My West Ham Story

When Will Playing in “Splendid Isolation" End?

It’s “splendid isolation week 16.” I thought Iain Dale would write this in his weekly “Letter from Tunbridge Wells”, because he has been counting the weeks since he went into lockdown in March in his emails which arrive every Sunday. But no, nothing remained the same last week. There has been “a wee spot of light away in the distance,” as David Moyes put it before the crucial game against Watford on Friday, “and we are aiming to get it”.

Instead of reporting “week 16” of splendid isolation, Iain told us that he had ventured into London last Thursday for the first time in four months, and on the Friday Boris Johnson set out a road map for ending lockdown that could see theatres reopen from August and crowds return to sport stadiums in October if “pilot events” go well (the first of them being a cricket friendly in The Oval on 26-27 July). Premier League Clubs are even more ambitious. They are hoping that games could be played with supporters present as early as September, with around 50 percent of capacity, due to social distancing and obeying of healthcare rules. But of course that will all depend on avoiding a massive “second wave”.

So there’s at least some hope that I’ll be able to spend the credit I have with West Ham United on match tickets in autumn. However, the only West Ham game I could attend this season, flying over from Austria, will remain the defeat to Newcastle back in November. Our following weekend trip to London had been planned to take place by mid-March, together with three friends and their wives, with an afternoon being reserved for football in the London Stadium of course! Well, you will have guessed it: It was the Wolves match on March 15th we had intended to watch. And this fixture happened to be in the round which was the first to be postponed entirely because of the coronavirus. We had already decided to cancel the trip beforehand, with figures rising and discussions about a lockdown already much more intense in Austria than in the UK at that time. The lockdown in Austria was announced exactly on the weekend we had planned to stay in London!

”Promise less, deliver more”

Four months later, we still do not know when we will be safe from the virus, but at least West Ham is safe now: On Friday night the Hammers virtually secured their place in the Premier League with their 3-1 victory over Watford and now they are even mathematically safe after their 1-1 draw on Wednesday night against Manchester Utd. That brought back some happiness to the Irons’ supporters who have suffered a lot this season. I’m sure plenty of us have celebrated on Friday as if we had won a cup final, and rightly so! Premier League survival was achieved that night by a team starting with purpose and determination, ready to vindicate what manager David Moyes hat asked his players the day before: “Promise less and deliver more,“ he had demanded ahead of the Watford game.

And they did deliver: Within ten minutes the Hammers were 2-0 up courtesy to goals of in-form attacking duo Michail Antonio and Tomas Soucek. And when Declan Rice made it 3-0 with a brilliantly timed long range shot from Mark Noble’s assist, it was all but clear that “the winner stays up game” belonged to West Ham. I celebrated the victory in “splendid isolation” because I had watched the game all by myself on my notebook, sitting in the parlour of an old mansion house in Reichenau an der Rax, one hour south of Vienna, being the only guest of this newly renovated guesthouse this weekend due to the bad weather (and Covid-19 of course).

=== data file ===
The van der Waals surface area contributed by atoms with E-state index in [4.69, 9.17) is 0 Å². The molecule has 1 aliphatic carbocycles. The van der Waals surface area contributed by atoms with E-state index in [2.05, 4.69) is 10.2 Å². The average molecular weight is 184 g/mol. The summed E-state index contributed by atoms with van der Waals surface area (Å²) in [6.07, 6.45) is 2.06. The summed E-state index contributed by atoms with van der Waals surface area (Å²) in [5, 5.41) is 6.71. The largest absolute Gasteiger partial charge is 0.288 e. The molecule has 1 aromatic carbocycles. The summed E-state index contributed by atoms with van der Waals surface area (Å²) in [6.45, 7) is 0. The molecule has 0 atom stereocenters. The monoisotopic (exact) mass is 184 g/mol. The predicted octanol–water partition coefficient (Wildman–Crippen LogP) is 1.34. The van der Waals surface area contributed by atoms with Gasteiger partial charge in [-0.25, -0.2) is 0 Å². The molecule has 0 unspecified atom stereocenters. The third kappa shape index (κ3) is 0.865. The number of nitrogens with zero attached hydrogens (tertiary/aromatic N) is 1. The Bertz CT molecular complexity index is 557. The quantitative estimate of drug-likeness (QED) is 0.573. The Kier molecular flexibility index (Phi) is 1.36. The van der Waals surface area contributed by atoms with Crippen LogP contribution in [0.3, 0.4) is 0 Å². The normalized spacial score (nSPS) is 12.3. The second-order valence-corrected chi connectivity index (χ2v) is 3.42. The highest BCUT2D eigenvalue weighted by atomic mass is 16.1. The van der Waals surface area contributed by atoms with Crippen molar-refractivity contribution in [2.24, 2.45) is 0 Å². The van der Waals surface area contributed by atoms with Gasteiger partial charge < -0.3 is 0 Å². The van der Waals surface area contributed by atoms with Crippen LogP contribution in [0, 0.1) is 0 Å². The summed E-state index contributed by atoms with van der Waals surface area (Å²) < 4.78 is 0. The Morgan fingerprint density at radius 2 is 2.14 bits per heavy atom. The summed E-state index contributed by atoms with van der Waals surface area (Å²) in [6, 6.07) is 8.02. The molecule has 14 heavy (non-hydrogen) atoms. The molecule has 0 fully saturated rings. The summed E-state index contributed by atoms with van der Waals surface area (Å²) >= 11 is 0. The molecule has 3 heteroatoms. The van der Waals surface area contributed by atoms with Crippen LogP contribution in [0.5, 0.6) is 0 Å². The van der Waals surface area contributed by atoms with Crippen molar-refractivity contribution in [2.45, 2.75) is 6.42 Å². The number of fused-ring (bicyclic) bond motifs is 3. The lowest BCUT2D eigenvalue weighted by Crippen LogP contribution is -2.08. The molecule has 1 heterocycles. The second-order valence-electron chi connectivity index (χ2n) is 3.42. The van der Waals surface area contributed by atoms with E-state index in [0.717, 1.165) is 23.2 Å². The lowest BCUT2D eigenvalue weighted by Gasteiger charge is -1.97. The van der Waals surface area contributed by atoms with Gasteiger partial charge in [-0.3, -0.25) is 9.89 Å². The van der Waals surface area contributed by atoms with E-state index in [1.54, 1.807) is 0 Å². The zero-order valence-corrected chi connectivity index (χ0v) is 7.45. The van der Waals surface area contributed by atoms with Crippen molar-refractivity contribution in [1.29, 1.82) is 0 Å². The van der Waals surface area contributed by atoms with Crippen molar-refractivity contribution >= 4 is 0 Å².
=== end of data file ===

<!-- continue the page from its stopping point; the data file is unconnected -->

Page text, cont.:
”He wears Claret and Blue, he’s West Ham through and through”

Friday evening was also a very special one for skipper Mark Noble who became one of only ten players who have played 500 games for the Club within the last 125 years. In his 500th appearance on Friday evening, he once again led his teammates into a crucial battle and marked this appearance with another typically committed and influential performance from the centre of midfield, also giving the assist to the decisive 3-0 by passing the ball to Declan Rice who scored that beautiful goal (that I will tell you more about below). In the matches since the restart after lockdown, “Mr. West Ham” has played in a more advanced link-up role in midfield which seems to have suited him better than a mere defensive role which he often had to play in previous games. Also in the match against Manchester Utd Mark could not be criticized for playing sidewards and backwards, making the game slow. He linked up with Rice, Soucek and Bowen in some neat attacks, the latters being January signigs who have contributed very much to West Ham’s revival and helping Antonio to become the most prolific goalscorer of post-lockdown.

Mark Noble made his debut in the senior team at the age of just 17 in a League Cup match against Southend in August 2004. That was around the time I renewed and intensified my support for West Ham. The Hammers, in addition to my lifelong support of Rapid Vienna, had first caught my attention back in grammar school when we had developed an interest in English football. They had been on the list of foreign clubs to follow since, but because of their promotion within the season of 2004/05 my interest in them increased significantly and hasn’t stopped to this day. Within these almost sixteen years West Ham have been promoted twice from the Championship via the play-offs (in 2005 and 2012), have reached one FA Cup final (in 2006) and managed a “great escape” in the unforgettable spring of 2007 when I travelled to our first game at Upton Park with my friend Alfred! This game was a defeat (of course…), but with a beautiful goal scored by Carlos Tevez and with Mark Noble playing in midfield.